An angel of the Lord said to Philip, “Get up and go toward the south to the road that goes down from Jerusalem to Gaza.” (This is a wilderness road.) So he got up and went. Now there was an Ethiopian eunuch, a court official of the Candace, queen of the Ethiopians, in charge of her entire treasury. He had come to Jerusalem to worship and was returning home; seated in his chariot, he was reading the prophet Isaiah. Then the Spirit said to Philip, “Go over to this chariot and join it.” So Philip ran up to it and heard him reading the prophet Isaiah. He asked, “Do you understand what you are reading?” He replied, “How can I, unless someone guides me?” And he invited Philip to get in and sit beside him. Now the passage of the scripture that he was reading was this:
“Like a sheep he was led to the slaughter,
and like a lamb silent before its shearer,
so he does not open his mouth.
In his humiliation justice was denied him.
Who can describe his generation?
For his life is taken away from the earth.”
The eunuch asked Philip, “About whom, may I ask you, does the prophet say this, about himself or about someone else?” Then Philip began to speak, and starting with this scripture, he proclaimed to him the good news about Jesus. As they were going along the road, they came to some water; and the eunuch said, “Look, here is water! What is to prevent me from being baptized?” He commanded the chariot to stop, and both of them, Philip and the eunuch, went down into the water, and Philip baptized him. When they came up out of the water, the Spirit of the Lord snatched Philip away; the eunuch saw him no more, and went on his way rejoicing. But Philip found himself at Azotus, and as he was passing through the region, he proclaimed the good news to all the towns until he came to Caesarea.
The Word of the Lord.
From you comes my praise in the great assembly;
I will perform my vows in the sight of those who fear the Lord.
The poor shall eat and be satisfied,
Let those who seek the Lord give praise! May your hearts live forever!
All the ends of the earth shall remember and turn to the Lord;
all the families of nations shall bow before God.
For dominion belongs to the Lord,
who rules over the nations.
Indeed, all who sleep in the earth shall bow down in worship;
all who go down to the dust, though they be dead, shall kneel before the Lord.
Their descendants shall serve the Lord,
whom they shall proclaim to generations to come.
They shall proclaim God’s deliverance to a people yet unborn,
saying to them, “The Lord has acted!”
1 John 4:7-21
Beloved, let us love one another, because love is from God; everyone who loves is born of God and knows God. Whoever does not love does not know God, for God is love. God’s love was revealed among us in this way: God sent his only Son into the world so that we might live through him. In this is love, not that we loved God but that he loved us and sent his Son to be the atoning sacrifice for our sins. Beloved, since God loved us so much, we also ought to love one another. No one has ever seen God; if we love one another, God lives in us, and his love is perfected in us.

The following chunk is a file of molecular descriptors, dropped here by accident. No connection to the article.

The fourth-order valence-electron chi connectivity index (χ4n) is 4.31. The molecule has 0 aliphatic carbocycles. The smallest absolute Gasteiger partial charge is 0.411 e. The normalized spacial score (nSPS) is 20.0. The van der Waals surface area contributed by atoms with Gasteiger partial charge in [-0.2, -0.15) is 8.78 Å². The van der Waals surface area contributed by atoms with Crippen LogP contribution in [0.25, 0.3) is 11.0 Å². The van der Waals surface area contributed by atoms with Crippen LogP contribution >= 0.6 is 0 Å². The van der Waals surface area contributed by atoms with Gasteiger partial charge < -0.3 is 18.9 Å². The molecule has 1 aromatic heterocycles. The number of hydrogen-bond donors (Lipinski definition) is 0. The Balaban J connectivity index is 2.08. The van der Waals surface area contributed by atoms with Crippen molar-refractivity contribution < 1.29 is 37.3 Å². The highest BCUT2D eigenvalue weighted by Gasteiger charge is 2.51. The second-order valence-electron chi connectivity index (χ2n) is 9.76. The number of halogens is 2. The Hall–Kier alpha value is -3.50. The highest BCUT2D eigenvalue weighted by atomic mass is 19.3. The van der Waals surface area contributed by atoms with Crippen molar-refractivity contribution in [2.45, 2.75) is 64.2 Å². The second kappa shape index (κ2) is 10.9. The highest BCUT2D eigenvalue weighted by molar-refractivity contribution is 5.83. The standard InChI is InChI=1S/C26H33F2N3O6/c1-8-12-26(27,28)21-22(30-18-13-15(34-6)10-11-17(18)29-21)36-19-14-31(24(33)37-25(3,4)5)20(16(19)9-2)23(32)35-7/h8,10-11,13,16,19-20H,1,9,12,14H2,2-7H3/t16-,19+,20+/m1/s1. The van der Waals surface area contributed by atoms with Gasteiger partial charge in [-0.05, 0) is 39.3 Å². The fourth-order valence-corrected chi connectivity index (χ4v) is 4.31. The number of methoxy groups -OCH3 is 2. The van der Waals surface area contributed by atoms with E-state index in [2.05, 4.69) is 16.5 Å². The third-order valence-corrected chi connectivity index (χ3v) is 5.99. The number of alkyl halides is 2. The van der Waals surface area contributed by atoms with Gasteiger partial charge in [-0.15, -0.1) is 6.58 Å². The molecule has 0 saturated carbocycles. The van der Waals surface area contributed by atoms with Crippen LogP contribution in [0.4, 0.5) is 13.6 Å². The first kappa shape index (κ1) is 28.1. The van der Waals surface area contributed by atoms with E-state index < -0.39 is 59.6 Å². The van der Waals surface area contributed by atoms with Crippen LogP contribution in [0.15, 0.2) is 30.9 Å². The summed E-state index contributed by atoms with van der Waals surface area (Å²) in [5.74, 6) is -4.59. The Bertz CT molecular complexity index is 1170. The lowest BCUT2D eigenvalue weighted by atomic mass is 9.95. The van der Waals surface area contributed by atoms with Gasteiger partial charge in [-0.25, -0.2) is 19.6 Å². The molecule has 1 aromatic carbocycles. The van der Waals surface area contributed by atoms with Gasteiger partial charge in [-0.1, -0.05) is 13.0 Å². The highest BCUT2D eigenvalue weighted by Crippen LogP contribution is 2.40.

By this we know that we abide in him and he in us, because he has given us of his Spirit. And we have seen and do testify that the Father has sent his Son as the Savior of the world. God abides in those who confess that Jesus is the Son of God, and they abide in God. So we have known and believe the love that God has for us. God is love, and those who abide in love abide in God, and God abides in them.
Love has been perfected among us in this: that we may have boldness on the day of judgment, because as he is, so are we in this world. There is no fear in love, but perfect love casts out fear; for fear has to do with punishment, and whoever fears has not reached perfection in love. We love because he first loved us. Those who say, “I love God,” and hate their brothers or sisters, are liars; for those who do not love a brother or sister whom they have seen, cannot love God whom they have not seen. The commandment we have from him is this: those who love God must love their brothers and sisters also.
The Word of the Lord.
The Holy Gospel according to Saint John 15:1-8
[Jesus said:] “I am the true vine, and my Father is the vinegrower. He removes every branch in me that bears no fruit. Every branch that bears fruit he prunes to make it bear more fruit. You have already been cleansed by the word that I have spoken to you. Abide in me as I abide in you. Just as the branch cannot bear fruit by itself unless it abides in the vine, neither can you unless you abide in me. I am the vine, you are the branches. Those who abide in me and I in them bear much fruit, because apart from me you can do nothing. Whoever does not abide in me is thrown away like a branch and withers; such branches are gathered, thrown into the fire, and burned. If you abide in me, and my words abide in you, ask for whatever you wish, and it will be done for you. My Father is glorified by this, that you bear much fruit and become my disciples.”
The Gospel of our Lord.
Grace to you and peace from God our Father and from our Lord and Savior Jesus Christ.